Will it all come to an end when the Immigration Investigator comes to town just before Sara’s Visa expires? You’ll have to read the book.

Watch Bryan on WZZM Channel 13’s “My West Michigan” morning show at 9:00 a.m. on Monday, April 2. Join The Book Nook’s monthly book club at 6:00 p.m., Wednesday, April 4 to discuss The Readers of Broken Wheel Recommend at the Book Nook & Java Shop in Downtown Montague with refreshments, snacks, beverages, and camaraderie; of course, everyone is welcome. The Club meets monthly all year long. Get 20% off the Book Club’s book selection all month, too.

 

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“High Cotton” by Darryl Pinckney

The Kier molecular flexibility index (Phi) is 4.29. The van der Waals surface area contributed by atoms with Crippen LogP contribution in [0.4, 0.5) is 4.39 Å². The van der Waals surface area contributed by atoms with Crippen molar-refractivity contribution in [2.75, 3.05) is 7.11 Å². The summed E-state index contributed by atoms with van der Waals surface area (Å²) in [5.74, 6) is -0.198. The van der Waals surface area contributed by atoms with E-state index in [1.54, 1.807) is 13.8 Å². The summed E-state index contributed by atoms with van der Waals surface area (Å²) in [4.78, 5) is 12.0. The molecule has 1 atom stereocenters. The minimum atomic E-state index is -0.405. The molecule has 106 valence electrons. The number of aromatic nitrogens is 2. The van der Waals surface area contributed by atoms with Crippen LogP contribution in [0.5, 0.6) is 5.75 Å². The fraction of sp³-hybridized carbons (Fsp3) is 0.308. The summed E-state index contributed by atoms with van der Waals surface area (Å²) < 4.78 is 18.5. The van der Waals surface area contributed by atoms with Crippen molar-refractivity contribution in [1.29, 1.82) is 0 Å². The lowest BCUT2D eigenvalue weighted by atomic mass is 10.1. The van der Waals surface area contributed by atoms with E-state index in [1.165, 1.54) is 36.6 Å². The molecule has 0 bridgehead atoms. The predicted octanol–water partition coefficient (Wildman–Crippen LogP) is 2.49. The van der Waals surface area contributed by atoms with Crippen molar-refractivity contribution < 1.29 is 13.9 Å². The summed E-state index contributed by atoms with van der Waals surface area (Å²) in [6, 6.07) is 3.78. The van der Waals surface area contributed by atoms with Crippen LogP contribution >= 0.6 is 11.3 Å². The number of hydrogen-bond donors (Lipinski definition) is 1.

highcottonChosen for Black History Month, High Cotton by Darryl Pinckney is a fresh and contrasting perspective of a young, upper-middle class black man in America from the stereotypical drug, violence, and crime riddled experience, typically depicted of the black poor.  In 1903, scholar, activist, and first African American to receive a doctorate degree, W.E.B. Du Bois coined the term “Talented Tenth” in an essay by the same name.  It was a term that designated the leadership class of African Americans and described the likelihood of one in ten black men becoming leaders of their race in the world, through methods such as continuing their education, writing books, or becoming directly involved in social change.  Du Bois strongly believed that blacks needed a classical education rather than the industrial education promoted by the Atlanta Compromise, endorsed by Booker T. Washington.  It is from this heritage that the story is told by an unnamed narrator in High Cotton as he moves from his comfortable childhood in white suburban Indianapolis to Columbia University to enjoying a brief stint as an expatriate in Paris.